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Mount Ajo PeakSouthwest, AZ
Southwest, AZ
Hiking avatar Feb 20 2016
Hiking11.33 Miles 4,616 AEG
Hiking11.33 Miles   7 Hrs   56 Mns   2.09 mph
4,616 ft AEG   2 Hrs   30 Mns Break
1st trip
Linked none no linked trail guides
Partners none no partners
Having bagged around 90 peaks since moving to AZ a few years ago, it’s not very often that a new hike or peak moves into my #1 spot. Yesterday, the trek to Mount Ajo did just that [in the category of Best Overall Summit Hike in AZ]. If I had to rank this hike in terms of the: views, fun-factor, and variety, the numbers would be: 10, 10, & 8.

From start to finish, there are exceptional views in every direction. The immediate surroundings are filled with smaller peaks, canyons, and other rocks formations; and in the distance are peaks and mountains in every direction. The landscape is also fairly colorful [for Arizona], which adds to the beauty. As is usually the case, the summit views were my favorite. They would rank #2 on my list for Best Overall Summit Views, [in AZ], second to only Munds Mountain in Sedona.

While it’s not every weekend or even every month that I’m treated to killer views like those encountered en route to Mount Ajo, my preference for bushwhacking / off-trail has set the bar pretty high when it comes to variety and the ‘fun factor’. For those that know me, the fact that I did not go off-trail [but am still raving about this hike] speaks volumes. For those that don’t, let’s just say that of my past 20 day hikes, Mt. Ajo and just two others [Pusch Peak & Apache Peak in the Whetstones] were the only ones where I actually stuck to the trail / cairned route from start to finish… enough said!

For Mt. Ajo, I opted for the Bull Pasture Trail on the ascent. A series of switchbacks quickly take you up several hundred feet, and the views just keep getting better. Before long, boulders and rock formations that were part of the backdrop at the beginning are now right next to you. About 1/3 of the way to the summit, the official trail ends and the unofficial cairned route begins; things get more rugged and fun. After a few short, steep switchbacks with some lose footing, the route takes you right by something amazing rock formations, including a miniature window/arch. At this point, the awesomeness factor jumps to a whole new level.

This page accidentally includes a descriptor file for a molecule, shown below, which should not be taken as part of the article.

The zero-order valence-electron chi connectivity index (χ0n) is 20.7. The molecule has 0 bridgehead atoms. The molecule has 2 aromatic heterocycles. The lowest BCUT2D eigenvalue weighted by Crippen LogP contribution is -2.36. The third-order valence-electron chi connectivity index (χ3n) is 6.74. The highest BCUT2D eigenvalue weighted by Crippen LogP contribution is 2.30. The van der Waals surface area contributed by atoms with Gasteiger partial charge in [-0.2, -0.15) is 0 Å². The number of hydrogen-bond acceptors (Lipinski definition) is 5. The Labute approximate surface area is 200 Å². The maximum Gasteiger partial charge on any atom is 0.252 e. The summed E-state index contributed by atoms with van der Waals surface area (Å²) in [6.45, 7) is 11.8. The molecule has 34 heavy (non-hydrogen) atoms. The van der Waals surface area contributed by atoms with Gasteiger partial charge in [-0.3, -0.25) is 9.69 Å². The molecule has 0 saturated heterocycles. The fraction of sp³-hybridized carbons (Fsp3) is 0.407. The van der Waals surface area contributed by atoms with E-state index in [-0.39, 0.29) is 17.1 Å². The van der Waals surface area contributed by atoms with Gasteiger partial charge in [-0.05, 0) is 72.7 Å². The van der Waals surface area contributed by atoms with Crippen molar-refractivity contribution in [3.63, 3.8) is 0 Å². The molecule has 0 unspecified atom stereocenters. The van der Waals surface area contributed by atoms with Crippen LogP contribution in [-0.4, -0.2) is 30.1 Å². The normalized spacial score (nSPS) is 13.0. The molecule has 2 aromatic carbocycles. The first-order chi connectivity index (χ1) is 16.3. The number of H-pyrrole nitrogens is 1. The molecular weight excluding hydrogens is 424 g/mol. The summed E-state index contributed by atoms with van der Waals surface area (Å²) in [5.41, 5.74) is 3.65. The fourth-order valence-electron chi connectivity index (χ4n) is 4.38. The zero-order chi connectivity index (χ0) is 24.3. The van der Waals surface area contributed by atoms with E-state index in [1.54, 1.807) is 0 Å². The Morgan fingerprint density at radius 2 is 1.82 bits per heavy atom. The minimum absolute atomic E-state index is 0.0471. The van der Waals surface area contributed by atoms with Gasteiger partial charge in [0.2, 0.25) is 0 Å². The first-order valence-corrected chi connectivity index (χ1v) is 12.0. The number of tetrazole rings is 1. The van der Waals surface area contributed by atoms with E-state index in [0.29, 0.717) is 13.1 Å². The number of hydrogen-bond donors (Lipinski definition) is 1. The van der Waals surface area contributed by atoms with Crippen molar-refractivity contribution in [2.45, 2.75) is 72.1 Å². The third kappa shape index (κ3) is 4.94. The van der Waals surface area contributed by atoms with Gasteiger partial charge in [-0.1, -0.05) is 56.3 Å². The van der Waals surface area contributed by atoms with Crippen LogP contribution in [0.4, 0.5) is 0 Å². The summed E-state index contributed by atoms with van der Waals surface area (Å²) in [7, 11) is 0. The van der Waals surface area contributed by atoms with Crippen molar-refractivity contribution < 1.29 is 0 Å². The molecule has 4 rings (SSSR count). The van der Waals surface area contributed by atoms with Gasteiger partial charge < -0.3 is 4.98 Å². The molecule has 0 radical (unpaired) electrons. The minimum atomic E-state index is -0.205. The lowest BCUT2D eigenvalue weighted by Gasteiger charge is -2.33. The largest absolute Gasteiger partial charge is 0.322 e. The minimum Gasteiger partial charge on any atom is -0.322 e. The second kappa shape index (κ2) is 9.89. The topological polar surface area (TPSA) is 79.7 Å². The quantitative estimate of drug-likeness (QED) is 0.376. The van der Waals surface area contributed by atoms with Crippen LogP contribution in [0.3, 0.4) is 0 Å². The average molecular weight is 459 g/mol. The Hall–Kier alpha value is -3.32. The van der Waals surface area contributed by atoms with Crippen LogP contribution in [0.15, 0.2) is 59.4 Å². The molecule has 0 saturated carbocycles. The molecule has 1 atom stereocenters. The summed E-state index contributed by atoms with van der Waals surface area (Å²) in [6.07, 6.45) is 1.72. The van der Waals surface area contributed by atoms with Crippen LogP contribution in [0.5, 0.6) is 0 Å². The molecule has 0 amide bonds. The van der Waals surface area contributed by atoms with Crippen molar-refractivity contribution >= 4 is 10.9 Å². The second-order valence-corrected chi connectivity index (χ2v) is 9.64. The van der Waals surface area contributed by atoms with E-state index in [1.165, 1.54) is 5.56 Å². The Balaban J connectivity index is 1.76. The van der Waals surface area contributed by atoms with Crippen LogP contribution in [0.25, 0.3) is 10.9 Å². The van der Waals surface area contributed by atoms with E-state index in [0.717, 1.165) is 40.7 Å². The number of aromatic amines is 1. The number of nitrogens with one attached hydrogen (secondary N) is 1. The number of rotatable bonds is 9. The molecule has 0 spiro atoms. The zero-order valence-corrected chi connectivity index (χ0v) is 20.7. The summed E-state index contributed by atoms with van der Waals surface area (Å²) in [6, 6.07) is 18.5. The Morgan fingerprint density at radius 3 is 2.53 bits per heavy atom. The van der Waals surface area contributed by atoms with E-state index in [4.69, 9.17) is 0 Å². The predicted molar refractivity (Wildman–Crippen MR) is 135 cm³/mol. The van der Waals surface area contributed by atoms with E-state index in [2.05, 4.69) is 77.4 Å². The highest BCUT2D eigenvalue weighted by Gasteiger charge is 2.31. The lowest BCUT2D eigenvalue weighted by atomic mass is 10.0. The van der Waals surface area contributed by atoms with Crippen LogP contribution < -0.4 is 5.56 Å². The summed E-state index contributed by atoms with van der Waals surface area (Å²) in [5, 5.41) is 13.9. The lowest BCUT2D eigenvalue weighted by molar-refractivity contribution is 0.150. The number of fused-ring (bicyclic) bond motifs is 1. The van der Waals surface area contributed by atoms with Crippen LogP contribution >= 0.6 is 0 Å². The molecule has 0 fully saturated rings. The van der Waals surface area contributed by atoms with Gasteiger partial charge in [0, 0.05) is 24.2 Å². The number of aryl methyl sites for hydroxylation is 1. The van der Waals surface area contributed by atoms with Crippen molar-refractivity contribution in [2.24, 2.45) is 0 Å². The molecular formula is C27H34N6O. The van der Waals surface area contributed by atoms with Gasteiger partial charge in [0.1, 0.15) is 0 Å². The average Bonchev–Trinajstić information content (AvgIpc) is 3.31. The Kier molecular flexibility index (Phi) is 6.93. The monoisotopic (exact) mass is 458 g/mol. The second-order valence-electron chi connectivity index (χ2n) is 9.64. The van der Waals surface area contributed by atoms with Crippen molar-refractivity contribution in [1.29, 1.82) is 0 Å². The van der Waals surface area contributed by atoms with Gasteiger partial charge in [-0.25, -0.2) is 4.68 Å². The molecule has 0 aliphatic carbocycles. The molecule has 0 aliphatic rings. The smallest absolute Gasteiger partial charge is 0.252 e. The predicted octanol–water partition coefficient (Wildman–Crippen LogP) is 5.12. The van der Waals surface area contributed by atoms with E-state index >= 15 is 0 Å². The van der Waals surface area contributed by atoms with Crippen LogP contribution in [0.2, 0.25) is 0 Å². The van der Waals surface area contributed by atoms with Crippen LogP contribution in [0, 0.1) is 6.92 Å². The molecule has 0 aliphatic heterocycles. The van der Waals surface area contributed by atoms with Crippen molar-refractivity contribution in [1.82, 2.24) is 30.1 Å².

Next, the route evens out but continues to climb very gradually toward a ridgeline. As the primary unofficial route nears the ridgeline, I hopped on a fainter route leading to the top of the ridgeline. Once on top, the views to the East, [which are completely blocked up to this point], completely open up… total awesomeness! The route on the ridgeline merges with the main unofficial route very shortly. Toward the end of the ridgeline, the route heads toward a false summit and then wraps around it, counterclockwise, as it gradually continues to ascend. Before long, the solar panels on Mt. Ajo come into view and the destination becomes very clear. When Ajo first comes into view, it appears as though you’re going to lose some hard-earned elevation gain, but the rest of the way proves to be a nice rolling ridge ride, ending with a short but fun boulder hop to the top.

On the summit, the fun and beautiful views don’t stop in the area of the highpoint where all the solar panels are. In fact, continuing for another 1/3 to 1/2 mile Northward proved to be the best part of the summit experience. There is a large rock that looks like a spaceship [ photo ] and is covered in lime green lichen, [which makes for a great resting spot for those like me who don’t mind a little direct sun]. On the other side of this rock, I found two intact longhorn skulls, which made for some really fun photos. After the skulls, there is a helicopter landing area, and around this point a beautiful canyon below and to the East comes into view. Continuing just a little further to the North, [to the area with the small solar panel], the views open up even more. There is another beautiful canyon to the Northwest, [which looks like it would make for an amazing boulder hop], and the more gradual slopes of the Northeastern end, [with dirt roads not too far off], had me thinking of the bushwhack and car-drop potential. There was also a “Data Logging Rain Gauge” at this end of the summit. Never having seen one, the device was a lot simpler than I had envisioned. And, just lying on the rocks at this edge of the summit, was a small ‘US Boundary NPS’ sign.

For the return trip, I tool the Estes Canyon trail. Not having to do a complete out-and-back was an added bonus; and, [with somewhat tired legs by this point], I really liked how this trail wasted no time in taking you to the canyon floor and getting the descent over with. The excellence footing, different views, and lush vegetation, [including giant cactus trees and species of plants I hadn’t seen anywhere else on the trail that day], made for a perfect finish.

Topping off the awesome adventure, was having great company. I did this hike with some friends and others in the Tucson-based Sierra Adventure Meet-up Group. Everyone was very pleasant and there was no B.S. kind of drama, [at least none I was aware of], that often occurs with large groups. Another nice thing was that Mitch, [our group leader], really takes the time to enjoy the summit and the journey to/from it… and he’s not one to ‘force’ everyone to go at the same pace. Naturally being faster most, [but being the type that could spend all day on a beautiful summit], I really had the best of both worlds: being first to make summit, among the last four to leave it, and a quality three hours in between to enjoy it and get to know some of the others.
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